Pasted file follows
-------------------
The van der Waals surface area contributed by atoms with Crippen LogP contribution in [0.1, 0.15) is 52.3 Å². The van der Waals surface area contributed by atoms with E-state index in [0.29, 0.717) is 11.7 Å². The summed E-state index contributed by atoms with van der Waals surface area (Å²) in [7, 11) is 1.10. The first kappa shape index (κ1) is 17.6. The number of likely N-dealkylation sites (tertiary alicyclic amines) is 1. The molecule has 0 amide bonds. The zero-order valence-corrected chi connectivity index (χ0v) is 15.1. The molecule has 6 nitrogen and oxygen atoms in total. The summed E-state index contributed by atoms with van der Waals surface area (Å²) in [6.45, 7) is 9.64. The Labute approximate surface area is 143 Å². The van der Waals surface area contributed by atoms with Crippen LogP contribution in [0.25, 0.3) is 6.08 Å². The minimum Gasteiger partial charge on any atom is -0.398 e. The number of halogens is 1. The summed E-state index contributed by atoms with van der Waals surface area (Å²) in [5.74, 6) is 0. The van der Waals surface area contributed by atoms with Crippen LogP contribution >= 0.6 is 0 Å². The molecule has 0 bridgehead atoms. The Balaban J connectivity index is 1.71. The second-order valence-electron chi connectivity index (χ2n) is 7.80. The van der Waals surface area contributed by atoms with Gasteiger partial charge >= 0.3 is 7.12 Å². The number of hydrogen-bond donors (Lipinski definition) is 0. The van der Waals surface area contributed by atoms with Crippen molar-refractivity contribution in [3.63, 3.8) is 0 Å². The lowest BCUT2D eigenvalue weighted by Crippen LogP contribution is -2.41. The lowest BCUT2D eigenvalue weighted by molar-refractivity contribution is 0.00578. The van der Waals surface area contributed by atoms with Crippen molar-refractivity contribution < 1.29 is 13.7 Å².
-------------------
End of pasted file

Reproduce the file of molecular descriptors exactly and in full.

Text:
The van der Waals surface area contributed by atoms with Crippen LogP contribution in [0.1, 0.15) is 52.3 Å². The van der Waals surface area contributed by atoms with E-state index in [0.29, 0.717) is 11.7 Å². The summed E-state index contributed by atoms with van der Waals surface area (Å²) in [7, 11) is 1.10. The first kappa shape index (κ1) is 17.6. The number of likely N-dealkylation sites (tertiary alicyclic amines) is 1. The molecule has 0 amide bonds. The zero-order valence-corrected chi connectivity index (χ0v) is 15.1. The molecule has 6 nitrogen and oxygen atoms in total. The summed E-state index contributed by atoms with van der Waals surface area (Å²) in [6.45, 7) is 9.64. The Labute approximate surface area is 143 Å². The van der Waals surface area contributed by atoms with Crippen LogP contribution in [0.25, 0.3) is 6.08 Å². The minimum Gasteiger partial charge on any atom is -0.398 e. The number of halogens is 1. The summed E-state index contributed by atoms with van der Waals surface area (Å²) in [5.74, 6) is 0. The van der Waals surface area contributed by atoms with Crippen LogP contribution >= 0.6 is 0 Å². The molecule has 0 bridgehead atoms. The Balaban J connectivity index is 1.71. The second-order valence-electron chi connectivity index (χ2n) is 7.80. The van der Waals surface area contributed by atoms with Gasteiger partial charge >= 0.3 is 7.12 Å². The number of hydrogen-bond donors (Lipinski definition) is 0. The van der Waals surface area contributed by atoms with Crippen molar-refractivity contribution in [3.63, 3.8) is 0 Å². The lowest BCUT2D eigenvalue weighted by Crippen LogP contribution is -2.41. The lowest BCUT2D eigenvalue weighted by molar-refractivity contribution is 0.00578. The van der Waals surface area contributed by atoms with Crippen molar-refractivity contribution < 1.29 is 13.7 Å².